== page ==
How the online world shapes young people’s ideas
The online world is an essential part of young people’s lives, a space for learning, downtime and a way to connect with others. The interactions children experience and the content they’re exposed to online can play a major role in shaping their ideas and views about certain groups of people, and ultimately impact the way they treat others.
I’ve been working with Internet Matters and Samsung Electronics UK on The Online Together Project – a new interactive tool to help children and young people develop their critical thinking skills in order to foster a positive and inclusive digital experience for all. The first phase of the project focuses on helping children and young people challenge gender stereotypes they come across online.
What is the impact of gender stereotypes online?
Recent figures in the Cybersurvey from Youthworks and Internet Matters* show that over one in 10 children aged 11+ has received sexist comments online, increasing to one in five for those children who prefer not to state their gender. With an increase in gender-related harmful content and online abuse, it can be challenging for children and young people to establish autonomous, unbiased opinions and attitudes about genders, differences, and equality.
From online gaming to social media, children and young people encounter gender stereotypes in various ways. One of the problems in recent years has been the way that young girls are objectified online. Boys, on the other hand, tend to be hyper-masculinised – this preconception of gender can impact the way young people interact with others.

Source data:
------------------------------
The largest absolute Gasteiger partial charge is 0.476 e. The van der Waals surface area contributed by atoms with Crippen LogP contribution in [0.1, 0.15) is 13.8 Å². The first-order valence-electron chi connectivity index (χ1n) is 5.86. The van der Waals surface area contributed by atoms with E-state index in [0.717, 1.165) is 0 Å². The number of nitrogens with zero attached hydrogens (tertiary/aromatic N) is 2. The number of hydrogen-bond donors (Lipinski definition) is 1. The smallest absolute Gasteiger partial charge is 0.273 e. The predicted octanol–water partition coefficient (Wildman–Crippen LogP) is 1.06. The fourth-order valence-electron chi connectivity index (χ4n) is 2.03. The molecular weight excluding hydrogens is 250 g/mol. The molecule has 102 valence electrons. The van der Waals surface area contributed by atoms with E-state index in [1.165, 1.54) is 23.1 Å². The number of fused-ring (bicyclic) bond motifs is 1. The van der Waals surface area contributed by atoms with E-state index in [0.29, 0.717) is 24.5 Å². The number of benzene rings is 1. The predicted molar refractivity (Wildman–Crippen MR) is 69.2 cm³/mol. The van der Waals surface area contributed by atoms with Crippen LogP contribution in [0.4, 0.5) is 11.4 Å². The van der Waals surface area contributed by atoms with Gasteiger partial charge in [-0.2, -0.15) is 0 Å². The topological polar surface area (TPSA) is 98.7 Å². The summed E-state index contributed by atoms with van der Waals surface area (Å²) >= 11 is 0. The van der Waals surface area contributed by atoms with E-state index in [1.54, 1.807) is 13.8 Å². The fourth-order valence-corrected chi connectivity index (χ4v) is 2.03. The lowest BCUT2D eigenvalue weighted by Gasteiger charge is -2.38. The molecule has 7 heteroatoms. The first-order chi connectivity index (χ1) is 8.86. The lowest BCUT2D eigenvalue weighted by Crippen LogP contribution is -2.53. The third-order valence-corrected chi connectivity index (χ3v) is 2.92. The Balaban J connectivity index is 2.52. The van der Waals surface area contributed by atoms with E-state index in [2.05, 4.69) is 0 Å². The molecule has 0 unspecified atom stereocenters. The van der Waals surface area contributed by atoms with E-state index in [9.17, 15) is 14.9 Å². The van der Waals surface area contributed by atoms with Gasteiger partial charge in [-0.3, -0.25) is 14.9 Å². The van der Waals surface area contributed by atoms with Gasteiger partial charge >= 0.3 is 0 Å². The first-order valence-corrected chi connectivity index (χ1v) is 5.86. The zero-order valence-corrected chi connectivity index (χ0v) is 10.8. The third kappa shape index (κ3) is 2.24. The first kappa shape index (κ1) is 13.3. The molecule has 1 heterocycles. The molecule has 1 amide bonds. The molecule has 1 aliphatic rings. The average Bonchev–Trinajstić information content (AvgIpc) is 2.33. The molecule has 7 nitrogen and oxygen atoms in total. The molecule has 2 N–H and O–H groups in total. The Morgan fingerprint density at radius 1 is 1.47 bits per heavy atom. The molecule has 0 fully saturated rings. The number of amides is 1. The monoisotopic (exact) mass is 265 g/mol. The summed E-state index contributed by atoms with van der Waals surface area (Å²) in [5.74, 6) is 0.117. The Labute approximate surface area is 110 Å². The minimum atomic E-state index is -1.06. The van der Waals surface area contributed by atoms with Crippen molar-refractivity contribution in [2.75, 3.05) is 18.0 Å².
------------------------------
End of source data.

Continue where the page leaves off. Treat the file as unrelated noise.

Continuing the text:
Pressure to conform to stereotypes
Children can be easily pressured to interact with others in pre-conceived ways, based on the norms bred by internet culture. Young people seek out what it means to be: good or bad, beautiful or not beautiful, smart or stupid. Children are likely to feel they either need to adhere to these stereotypes, or question those that don’t.
The fact that so much of what they are exposed to online is visual means that many of these complex ideas around how people behave or express themselves online are distilled down to basic and often unhelpful concepts. Children and young people of different sexes feeling like they need to conform to be a certain size and shape to gain popularity and self-worth amongst their peers. In effect becoming caricatures of what it means to be male or female in order to belong regardless of how comfortable this feels. Ultimately this means that the nuance around critical discussions that help a child construct their identity is lost and instead replaced by simplistic often restrictive indicators of femineity and masculinity.
Importance of inclusivity and acceptance
If children and young people feel they need to confine themselves to a particular stereotype they see online based on very narrow ideals, this is going to affect not only their body image but their confidence and overall self-esteem. The more critically children are able to assess, accept and value the images they are presented with the less likely they will be to feel pressure to adhere to them and the more accepting and kinder they will be to others.
Speaking to young people about the importance of listening to others without bias, being welcoming to fresh ideas, and being open to what they stumble across online is key to helping them be tolerant to new views and ideas.
To help children and young people understand the way they think about, gender stereotypes, discrimination and sexual and /or violent content, here are five tips to support them.
5 top tips to support children and young people